# Summary of Mixed Models as HTML Table

#### 2018-12-18

This vignette shows examples for using tab_model() to create HTML tables for mixed models. Basically, tab_model() behaves in a very similar way for mixed models as for other, simple regression models, as shown in this vignette.

# load required packages
library(sjPlot)
library(lme4)
library(nlme)
data("sleepstudy")
data("Orthodont")

## Mixed models summaries as HTML table

Unlike tables for non-mixed models, tab_models() adds additional information on the random effects to the table output for mixed models. You can hide these information with show.icc = FALSE and show.re.var = FALSE. Furthermore, the R-squared values are marginal and conditional R-squared statistics, based on Nakagawa et al. 2017.

m1 <- lmer(distance ~ age + Sex + (1 | Subject), data = Orthodont)
m2 <- lmer(Reaction ~ Days + (1 + Days | Subject), data = sleepstudy)

tab_model(m1, m2)
distance Reaction
Predictors Estimates CI p Estimates CI p
(Intercept) 17.71 16.07 – 19.34 <0.001 251.41 238.03 – 264.78 <0.001
age 0.66 0.54 – 0.78 <0.001
Female -2.32 -3.81 – -0.83 0.002
Days 10.47 7.44 – 13.50 <0.001
Random Effects
σ2 2.05 654.94
τ00 3.27 Subject 612.09 Subject
τ11   35.07 Subject.Days
ρ01   0.07 Subject
ICC 0.61 Subject 0.48 Subject
Observations 108 180
Marginal R2 / Conditional R2 0.398 / 0.768 0.279 / 0.799

The marginal R-squared considers only the variance of the fixed effects, while the conditional R-squared takes both the fixed and random effects into account.

The p-value is a simple approximation, based on the t-statistics and using the normal distribution function. A more precise p-value can be computed using p.val = "kr". In this case, which only applies to linear mixed models, the computation of p-values is based on conditional F-tests with Kenward-Roger approximation for the degrees of freedom (using the using the pbkrtest-package). Note that here the computation is more time consuming and thus not used as default. You can also display the approximated degrees of freedom with show.df.

tab_model(m1, p.val = "kr", show.df = TRUE)
distance
Predictors Estimates CI p df
(Intercept) 17.71 16.07 – 19.34 <0.001 99.00
age 0.66 0.54 – 0.78 <0.001 80.00
Female -2.32 -3.81 – -0.83 0.005 25.00
Random Effects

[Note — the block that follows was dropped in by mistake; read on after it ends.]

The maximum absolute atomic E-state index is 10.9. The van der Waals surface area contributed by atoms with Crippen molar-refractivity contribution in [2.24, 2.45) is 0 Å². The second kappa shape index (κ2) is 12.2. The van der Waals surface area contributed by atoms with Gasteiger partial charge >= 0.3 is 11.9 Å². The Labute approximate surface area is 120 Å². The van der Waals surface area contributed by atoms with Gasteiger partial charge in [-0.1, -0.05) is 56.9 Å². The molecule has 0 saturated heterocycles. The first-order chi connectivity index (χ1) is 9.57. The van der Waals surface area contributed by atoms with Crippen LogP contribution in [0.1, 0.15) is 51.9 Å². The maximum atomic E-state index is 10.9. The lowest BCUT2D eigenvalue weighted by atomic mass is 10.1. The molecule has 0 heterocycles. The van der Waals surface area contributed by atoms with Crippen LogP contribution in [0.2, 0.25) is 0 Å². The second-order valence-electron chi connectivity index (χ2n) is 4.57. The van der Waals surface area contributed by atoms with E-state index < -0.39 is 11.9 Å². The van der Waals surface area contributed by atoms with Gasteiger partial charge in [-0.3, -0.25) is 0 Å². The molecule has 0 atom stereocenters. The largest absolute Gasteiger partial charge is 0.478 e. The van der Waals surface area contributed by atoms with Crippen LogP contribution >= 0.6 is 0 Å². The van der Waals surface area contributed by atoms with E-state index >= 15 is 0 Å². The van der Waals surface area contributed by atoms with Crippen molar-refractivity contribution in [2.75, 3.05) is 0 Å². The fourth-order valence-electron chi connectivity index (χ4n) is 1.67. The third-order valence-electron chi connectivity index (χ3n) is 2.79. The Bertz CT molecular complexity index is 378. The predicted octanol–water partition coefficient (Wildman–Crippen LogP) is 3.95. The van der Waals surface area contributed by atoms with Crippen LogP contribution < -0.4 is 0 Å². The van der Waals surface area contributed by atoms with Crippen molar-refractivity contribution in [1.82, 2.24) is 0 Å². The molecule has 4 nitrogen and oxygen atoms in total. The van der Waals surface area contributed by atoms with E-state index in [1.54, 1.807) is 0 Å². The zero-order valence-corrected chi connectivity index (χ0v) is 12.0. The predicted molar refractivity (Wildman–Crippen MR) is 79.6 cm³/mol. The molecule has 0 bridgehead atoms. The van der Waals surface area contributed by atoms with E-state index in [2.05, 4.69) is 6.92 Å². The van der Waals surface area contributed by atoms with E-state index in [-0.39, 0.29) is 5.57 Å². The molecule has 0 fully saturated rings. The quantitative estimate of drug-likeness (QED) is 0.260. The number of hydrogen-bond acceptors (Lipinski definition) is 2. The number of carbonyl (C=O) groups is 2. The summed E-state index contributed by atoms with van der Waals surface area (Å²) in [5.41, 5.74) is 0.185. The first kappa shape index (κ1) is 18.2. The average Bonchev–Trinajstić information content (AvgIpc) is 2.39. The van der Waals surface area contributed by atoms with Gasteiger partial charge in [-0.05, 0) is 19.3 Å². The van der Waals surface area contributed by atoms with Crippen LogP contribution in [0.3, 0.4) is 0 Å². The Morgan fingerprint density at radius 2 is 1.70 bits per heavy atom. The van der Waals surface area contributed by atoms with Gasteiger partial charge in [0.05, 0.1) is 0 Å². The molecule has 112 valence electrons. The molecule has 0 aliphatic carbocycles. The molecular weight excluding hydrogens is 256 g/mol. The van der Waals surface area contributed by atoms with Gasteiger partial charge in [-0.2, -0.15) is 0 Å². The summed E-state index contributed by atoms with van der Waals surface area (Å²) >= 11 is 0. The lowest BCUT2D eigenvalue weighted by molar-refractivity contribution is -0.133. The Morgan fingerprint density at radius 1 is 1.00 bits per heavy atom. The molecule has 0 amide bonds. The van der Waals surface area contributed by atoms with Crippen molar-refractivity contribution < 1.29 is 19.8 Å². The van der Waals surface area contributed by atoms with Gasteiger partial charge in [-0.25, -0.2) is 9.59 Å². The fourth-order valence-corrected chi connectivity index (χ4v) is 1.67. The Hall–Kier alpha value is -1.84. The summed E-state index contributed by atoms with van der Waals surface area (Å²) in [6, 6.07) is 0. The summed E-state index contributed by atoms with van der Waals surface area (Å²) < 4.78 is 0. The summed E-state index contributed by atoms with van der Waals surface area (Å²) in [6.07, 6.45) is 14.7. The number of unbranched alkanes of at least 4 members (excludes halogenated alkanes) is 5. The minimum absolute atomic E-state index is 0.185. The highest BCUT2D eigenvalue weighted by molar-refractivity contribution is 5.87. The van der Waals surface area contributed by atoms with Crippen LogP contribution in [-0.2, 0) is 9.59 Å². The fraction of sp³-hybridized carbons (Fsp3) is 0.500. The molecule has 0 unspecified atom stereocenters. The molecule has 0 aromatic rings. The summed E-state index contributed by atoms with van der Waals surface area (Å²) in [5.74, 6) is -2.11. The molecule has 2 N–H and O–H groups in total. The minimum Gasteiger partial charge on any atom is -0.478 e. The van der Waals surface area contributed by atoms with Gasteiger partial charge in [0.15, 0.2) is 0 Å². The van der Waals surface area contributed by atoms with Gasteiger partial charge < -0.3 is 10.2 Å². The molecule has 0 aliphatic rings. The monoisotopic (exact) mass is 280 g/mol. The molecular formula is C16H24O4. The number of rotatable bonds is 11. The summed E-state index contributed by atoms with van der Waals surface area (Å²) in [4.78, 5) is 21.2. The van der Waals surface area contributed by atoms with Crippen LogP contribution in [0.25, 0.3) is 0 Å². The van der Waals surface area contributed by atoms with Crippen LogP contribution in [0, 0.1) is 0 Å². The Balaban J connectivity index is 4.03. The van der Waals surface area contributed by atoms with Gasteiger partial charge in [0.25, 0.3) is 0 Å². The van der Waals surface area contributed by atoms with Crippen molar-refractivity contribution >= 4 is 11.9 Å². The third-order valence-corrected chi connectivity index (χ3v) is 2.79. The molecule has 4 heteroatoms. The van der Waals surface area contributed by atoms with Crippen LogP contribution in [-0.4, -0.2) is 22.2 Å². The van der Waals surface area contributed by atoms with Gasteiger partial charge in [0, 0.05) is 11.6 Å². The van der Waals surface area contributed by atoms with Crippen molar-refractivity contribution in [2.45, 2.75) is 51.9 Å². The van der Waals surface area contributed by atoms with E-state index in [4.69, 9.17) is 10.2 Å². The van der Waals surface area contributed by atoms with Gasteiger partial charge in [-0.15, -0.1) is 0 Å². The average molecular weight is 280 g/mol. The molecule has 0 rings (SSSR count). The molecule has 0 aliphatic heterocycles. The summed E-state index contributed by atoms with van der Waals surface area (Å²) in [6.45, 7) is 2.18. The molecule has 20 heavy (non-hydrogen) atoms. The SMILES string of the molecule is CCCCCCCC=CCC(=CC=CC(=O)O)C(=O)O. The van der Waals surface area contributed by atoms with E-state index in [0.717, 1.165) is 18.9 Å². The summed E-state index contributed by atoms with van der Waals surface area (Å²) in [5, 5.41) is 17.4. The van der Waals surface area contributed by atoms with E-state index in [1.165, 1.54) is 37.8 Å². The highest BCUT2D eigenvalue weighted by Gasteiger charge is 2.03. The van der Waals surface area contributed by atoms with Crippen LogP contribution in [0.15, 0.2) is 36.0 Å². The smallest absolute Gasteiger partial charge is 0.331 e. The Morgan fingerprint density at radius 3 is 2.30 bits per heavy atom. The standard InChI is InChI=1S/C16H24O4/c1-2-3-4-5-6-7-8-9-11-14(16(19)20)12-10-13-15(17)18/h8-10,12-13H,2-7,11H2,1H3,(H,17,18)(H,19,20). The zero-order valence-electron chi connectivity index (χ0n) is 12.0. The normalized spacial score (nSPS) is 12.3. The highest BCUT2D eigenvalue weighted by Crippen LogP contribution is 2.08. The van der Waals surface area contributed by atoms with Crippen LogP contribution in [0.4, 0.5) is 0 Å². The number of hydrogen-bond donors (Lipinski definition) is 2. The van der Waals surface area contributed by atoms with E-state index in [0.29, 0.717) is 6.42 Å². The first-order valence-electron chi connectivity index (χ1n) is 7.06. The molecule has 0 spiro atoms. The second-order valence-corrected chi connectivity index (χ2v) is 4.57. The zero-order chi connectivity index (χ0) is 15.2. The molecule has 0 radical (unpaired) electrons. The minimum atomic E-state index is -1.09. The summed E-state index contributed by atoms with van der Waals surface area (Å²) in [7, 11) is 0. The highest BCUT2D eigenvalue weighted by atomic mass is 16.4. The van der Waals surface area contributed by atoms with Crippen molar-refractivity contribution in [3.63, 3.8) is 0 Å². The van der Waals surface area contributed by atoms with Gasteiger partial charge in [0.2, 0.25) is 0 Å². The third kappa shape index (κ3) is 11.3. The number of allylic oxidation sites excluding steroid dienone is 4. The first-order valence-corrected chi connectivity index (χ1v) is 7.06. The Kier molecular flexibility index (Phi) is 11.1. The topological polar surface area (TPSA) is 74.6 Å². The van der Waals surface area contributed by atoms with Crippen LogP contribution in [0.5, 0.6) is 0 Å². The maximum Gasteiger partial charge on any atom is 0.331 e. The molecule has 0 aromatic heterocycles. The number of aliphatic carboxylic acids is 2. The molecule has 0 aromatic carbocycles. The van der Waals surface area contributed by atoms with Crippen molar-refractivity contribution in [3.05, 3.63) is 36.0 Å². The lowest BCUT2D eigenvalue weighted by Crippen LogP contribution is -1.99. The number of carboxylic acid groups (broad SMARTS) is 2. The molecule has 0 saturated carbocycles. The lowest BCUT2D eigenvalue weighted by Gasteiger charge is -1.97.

σ2 2.05
τ00 Subject 3.27
ICC Subject 0.61
Observations 108
Marginal R2 / Conditional R2 0.398 / 0.768

## Generalized linear mixed models

tab_model() can also print and combine models with different link-functions.

data("efc")
efc$neg_c_7d <- ifelse(efc$neg_c_7 < median(efc$neg_c_7, na.rm = TRUE), 0, 1) efc$cluster <- as.factor(efc$e15relat) m3 <- glmer( neg_c_7d ~ c160age + c161sex + e42dep + (1 | cluster), data = efc, family = binomial(link = "logit") ) tab_model(m1, m3) distance neg c 7 d Predictors Estimates CI p Odds Ratios CI p (Intercept) 17.71 16.07 – 19.34 <0.001 0.02 0.01 – 0.05 <0.001 age 0.66 0.54 – 0.78 <0.001 Female -2.32 -3.81 – -0.83 0.002 carer’age 1.01 0.99 – 1.02 0.355 carer’s gender 1.83 1.30 – 2.59 0.001 elder’s dependency 2.37 1.99 – 2.81 <0.001 Random Effects σ2 2.05 3.29 τ00 3.27 Subject 0.24 cluster ICC 0.61 Subject 0.07 cluster Observations 108 888 Marginal R2 / Conditional R2 0.398 / 0.768 0.181 / 0.237 ## More complex models Finally, an example from the glmmTMB-package to show how easy it is to print zero-inflated generalized linear mixed models as HTML table. library(glmmTMB) data("Salamanders") m4 <- glmmTMB( count ~ spp + mined + (1 | site), ziformula = ~ spp + mined, family = truncated_poisson(link = "log"), data = Salamanders ) tab_model(m1, m3, m4, show.ci = FALSE) distance neg c 7 d count Predictors Estimates p Odds Ratios p Incidence Rate Ratios p (Intercept) 17.71 <0.001 0.02 <0.001 0.94 0.745 age 0.66 <0.001 Female -2.32 0.002 carer’age 1.01 0.355 carer’s gender 1.83 0.001 elder’s dependency 2.37 <0.001 PR 0.59 0.062 DM 1.25 0.121 EC-A 0.82 0.331 EC-L 1.91 <0.001 DES-L 1.83 <0.001 DF 1.05 0.765 no 2.76 <0.001 Zero-Inflated Model (Intercept) 5.79 <0.001 PR 5.36 <0.001 DM 0.65 0.223 EC-A 3.02 0.003 EC-L 0.65 0.223 DES-L 0.51 0.056 DF 0.65 0.223 no 0.09 <0.001 Random Effects σ2 2.05 3.29 0.10 τ00 3.27 Subject 0.24 cluster 0.05 site ICC 0.61 Subject 0.07 cluster 0.34 site Observations 108 888 644 Marginal R2 / Conditional R2 0.398 / 0.768 0.181 / 0.237 0.724 / 0.819 ## Alternative measures of random effect variances By default, the ICC for nested or cross-classified models only reports the proportion of variance explained for each grouping level. Use show.adj.icc = TRUE to calculate the adjusted ICC, which takes all sources of uncertainty (of all random effects) into account. If random effects are not nested and not cross-classified, the adjusted and unadjusted ICC are identical (see m1 in table below). set.seed(2) sleepstudy$mygrp <- sample(1:30, size = 180, replace = TRUE)
m5 <- lmer(Reaction ~ Days + (1 | mygrp) + (1 | Subject), sleepstudy)

tab_model(m1, m5, show.ci = FALSE, show.adj.icc = TRUE)
distance Reaction
Predictors Estimates p Estimates p
(Intercept) 17.71 <0.001 251.16 <0.001
age 0.66 <0.001
Female -2.32 0.002
Days 10.42 <0.001
Random Effects
σ2 2.05 867.68
τ00 3.27 Subject 98.07 mygrp
1371.09 Subject
ICC 0.61 Subject 0.04 mygrp
0.59 Subject